Caring for your cutting board properly is important for maintaining it in tip top condition and keep it performing properly for years to come. Regular cleaning and maintenance means your cutting boards and serving platters will be free from bacteria and will help to prevent your boards from warping and cracking.
After Every Use:
I use this simple three step approach for regular maintenance of my cutting boards after each use:
1. Regular Rinsing
After every use of the cutting board rinse the contaminated board under running hot water. I use a green scouring pad when doing this to encourage any stubborn dirt away from the boards surface. Wipe off any excess water then store the board vertically to dry.
Do not submerge the board in water as this can cause the board to warp and possibly crack after it dries. NEVER wash your wooden cutting board in a dishwasher. If the board is an end grain or butcher block board submerging in water can also weaken the glue joints causing them to fail and split.
2. Removing Stains
For those times when the board becomes stained I get more aggressive with coarse sea salt. Follow the procedure for regular rinsing and make sure the board is dry. Then sprinkle some coarse seas salt (regular coarse salt or baking soda will work just as well), take half a lemon and use it to rub the salt in to the board in the direction of the grain. The lemon adds a nice fragrance. Finally, rinse and dry the board as before.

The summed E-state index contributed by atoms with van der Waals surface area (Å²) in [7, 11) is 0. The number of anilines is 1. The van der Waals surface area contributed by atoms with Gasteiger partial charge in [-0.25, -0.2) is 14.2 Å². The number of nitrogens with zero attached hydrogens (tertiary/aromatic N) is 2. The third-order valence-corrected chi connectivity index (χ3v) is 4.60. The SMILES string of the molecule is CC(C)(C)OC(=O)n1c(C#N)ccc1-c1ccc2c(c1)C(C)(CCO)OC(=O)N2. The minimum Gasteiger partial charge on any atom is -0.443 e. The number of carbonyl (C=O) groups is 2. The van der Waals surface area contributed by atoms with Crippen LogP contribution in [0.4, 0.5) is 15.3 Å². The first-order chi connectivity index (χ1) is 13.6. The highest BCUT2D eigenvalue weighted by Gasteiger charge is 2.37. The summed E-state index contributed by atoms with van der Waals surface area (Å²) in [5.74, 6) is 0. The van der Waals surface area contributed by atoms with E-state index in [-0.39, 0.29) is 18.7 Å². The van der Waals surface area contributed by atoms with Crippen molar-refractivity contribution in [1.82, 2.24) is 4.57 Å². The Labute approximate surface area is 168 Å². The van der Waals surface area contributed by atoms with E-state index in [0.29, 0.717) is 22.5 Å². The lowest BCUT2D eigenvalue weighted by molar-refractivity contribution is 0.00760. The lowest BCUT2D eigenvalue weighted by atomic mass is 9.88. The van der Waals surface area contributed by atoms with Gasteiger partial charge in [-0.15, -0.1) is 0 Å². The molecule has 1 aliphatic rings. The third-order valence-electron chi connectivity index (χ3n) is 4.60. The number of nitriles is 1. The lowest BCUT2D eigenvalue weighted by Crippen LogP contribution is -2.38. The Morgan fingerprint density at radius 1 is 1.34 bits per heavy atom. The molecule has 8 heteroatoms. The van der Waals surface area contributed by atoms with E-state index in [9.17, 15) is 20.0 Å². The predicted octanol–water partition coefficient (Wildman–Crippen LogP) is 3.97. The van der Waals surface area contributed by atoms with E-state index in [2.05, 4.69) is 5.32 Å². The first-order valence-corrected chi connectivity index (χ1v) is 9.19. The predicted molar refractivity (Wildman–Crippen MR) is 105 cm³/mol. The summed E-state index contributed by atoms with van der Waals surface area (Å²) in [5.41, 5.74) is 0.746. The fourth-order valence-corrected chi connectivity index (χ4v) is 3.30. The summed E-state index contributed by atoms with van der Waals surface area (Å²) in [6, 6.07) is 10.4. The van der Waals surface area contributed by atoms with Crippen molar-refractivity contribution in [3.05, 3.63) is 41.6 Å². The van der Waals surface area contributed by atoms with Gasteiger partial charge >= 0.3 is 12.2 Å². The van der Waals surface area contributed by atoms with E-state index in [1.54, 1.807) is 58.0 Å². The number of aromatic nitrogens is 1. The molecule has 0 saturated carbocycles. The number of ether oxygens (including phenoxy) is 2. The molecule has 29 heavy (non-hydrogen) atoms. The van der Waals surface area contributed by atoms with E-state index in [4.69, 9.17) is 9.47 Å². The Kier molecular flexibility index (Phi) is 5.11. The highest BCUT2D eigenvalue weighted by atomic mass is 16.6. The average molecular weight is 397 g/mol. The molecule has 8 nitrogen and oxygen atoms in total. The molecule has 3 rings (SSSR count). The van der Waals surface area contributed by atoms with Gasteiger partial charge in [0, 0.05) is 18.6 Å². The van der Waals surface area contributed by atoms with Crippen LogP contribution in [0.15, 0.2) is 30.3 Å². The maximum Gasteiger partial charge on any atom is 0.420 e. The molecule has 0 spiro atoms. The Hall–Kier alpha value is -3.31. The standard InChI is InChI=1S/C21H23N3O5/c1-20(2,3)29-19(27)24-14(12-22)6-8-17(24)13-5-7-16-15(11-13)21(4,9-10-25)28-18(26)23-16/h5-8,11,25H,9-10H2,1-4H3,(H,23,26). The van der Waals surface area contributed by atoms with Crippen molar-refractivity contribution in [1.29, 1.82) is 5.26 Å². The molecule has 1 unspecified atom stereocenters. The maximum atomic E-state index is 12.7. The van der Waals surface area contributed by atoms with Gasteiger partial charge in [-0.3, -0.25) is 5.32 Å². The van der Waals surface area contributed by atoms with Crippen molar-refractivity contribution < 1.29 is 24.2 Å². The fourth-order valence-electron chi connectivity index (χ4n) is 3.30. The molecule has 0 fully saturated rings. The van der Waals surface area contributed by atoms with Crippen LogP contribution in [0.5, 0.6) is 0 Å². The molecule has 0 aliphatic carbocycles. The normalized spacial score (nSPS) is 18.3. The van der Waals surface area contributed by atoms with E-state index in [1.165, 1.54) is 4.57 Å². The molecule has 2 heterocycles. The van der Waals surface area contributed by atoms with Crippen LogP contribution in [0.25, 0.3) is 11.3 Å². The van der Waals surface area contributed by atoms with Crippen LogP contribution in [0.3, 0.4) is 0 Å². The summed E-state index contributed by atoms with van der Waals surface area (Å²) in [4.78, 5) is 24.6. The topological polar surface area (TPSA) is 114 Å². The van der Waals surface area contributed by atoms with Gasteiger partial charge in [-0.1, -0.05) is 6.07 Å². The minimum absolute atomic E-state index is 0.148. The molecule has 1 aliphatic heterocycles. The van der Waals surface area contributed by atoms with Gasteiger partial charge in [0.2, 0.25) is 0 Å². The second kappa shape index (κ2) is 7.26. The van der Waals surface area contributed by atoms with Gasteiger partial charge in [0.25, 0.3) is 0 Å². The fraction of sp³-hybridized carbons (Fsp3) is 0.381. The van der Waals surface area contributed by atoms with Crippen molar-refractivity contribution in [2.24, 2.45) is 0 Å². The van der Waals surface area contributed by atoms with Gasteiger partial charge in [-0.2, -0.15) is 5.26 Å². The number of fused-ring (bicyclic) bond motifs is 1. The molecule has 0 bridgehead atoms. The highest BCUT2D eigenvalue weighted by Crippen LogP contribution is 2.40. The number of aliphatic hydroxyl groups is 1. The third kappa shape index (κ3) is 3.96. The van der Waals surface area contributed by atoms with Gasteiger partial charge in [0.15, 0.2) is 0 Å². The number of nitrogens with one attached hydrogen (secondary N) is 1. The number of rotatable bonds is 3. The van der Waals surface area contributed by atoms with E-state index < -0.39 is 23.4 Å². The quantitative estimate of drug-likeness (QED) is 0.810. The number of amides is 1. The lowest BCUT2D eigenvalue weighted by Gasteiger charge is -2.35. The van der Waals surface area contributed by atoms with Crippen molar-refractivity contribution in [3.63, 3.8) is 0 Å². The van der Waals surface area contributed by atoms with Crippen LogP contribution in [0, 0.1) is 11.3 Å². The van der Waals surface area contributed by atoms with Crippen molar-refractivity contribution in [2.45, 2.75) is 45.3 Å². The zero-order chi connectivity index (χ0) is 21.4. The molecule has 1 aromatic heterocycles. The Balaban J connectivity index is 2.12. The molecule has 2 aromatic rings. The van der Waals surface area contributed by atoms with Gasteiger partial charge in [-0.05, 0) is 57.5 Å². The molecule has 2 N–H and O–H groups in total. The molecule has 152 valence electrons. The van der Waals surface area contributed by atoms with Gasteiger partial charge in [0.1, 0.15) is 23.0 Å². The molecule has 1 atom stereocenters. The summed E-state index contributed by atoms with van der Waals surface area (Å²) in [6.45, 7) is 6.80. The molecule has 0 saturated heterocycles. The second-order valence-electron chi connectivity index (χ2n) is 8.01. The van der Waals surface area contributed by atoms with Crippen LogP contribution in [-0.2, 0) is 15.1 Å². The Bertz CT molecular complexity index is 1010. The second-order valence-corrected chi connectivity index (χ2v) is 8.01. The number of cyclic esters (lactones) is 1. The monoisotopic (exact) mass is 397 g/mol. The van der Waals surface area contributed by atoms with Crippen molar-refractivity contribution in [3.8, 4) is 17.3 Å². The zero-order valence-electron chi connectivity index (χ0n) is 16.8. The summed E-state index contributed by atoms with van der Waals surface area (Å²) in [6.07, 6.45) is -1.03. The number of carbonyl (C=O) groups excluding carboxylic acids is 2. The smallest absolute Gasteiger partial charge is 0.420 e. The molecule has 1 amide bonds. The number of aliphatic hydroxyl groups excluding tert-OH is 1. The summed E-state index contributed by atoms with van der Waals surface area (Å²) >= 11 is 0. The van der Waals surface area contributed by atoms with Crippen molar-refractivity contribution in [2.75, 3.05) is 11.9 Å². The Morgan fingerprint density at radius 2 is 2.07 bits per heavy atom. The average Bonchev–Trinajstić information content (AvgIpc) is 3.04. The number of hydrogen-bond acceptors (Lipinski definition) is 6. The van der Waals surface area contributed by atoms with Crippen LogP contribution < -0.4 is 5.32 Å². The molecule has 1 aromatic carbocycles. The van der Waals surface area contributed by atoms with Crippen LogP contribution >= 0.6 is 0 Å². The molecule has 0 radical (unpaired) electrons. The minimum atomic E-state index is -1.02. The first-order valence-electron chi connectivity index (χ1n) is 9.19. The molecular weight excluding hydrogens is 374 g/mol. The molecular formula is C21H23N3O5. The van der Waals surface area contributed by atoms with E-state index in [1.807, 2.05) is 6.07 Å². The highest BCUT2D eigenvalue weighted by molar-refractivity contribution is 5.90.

Occasionally you’ll encounter stubborn odors that cannot be washed away using the previous methods so you may need to resort to using a disinfectant solution to remedy these strong odors. I use white vinegar in a spray bottle to achieve this. Spray the vinegar directly on to the cutting board and rub it in using a clean cloth. This will deodorize and disinfect the board. Finally, rinse and dry the board as before.
Monthly & After Cutting Meat or Poultry:
At least once a month it is probably a good idea to give your cutting boards a good deep cleaning. To do this use a diluted bleach solution. Use about a teaspoon of bleach to a litre of water. Pour the solution over the cutting board and allow it to soak in to the wood fibres for a few minutes. Rinse with hot water and dry.
I also recommend conditioning your cutting boards about once a month. Depending on whether you have a face grain serving board, an edge grain butcher block cutting board or an end grain cutting board will determine the conditioning technique you should use.
For face grain serving boards and edge grain cutting boards I recommend using my own board butter blend of natural beeswax and mineral oil.
If you have an end grain cutting board it is important to keep the fibres well oiled. I recommend using my board oil a blend of mineral oil infused with lemon and rosemary.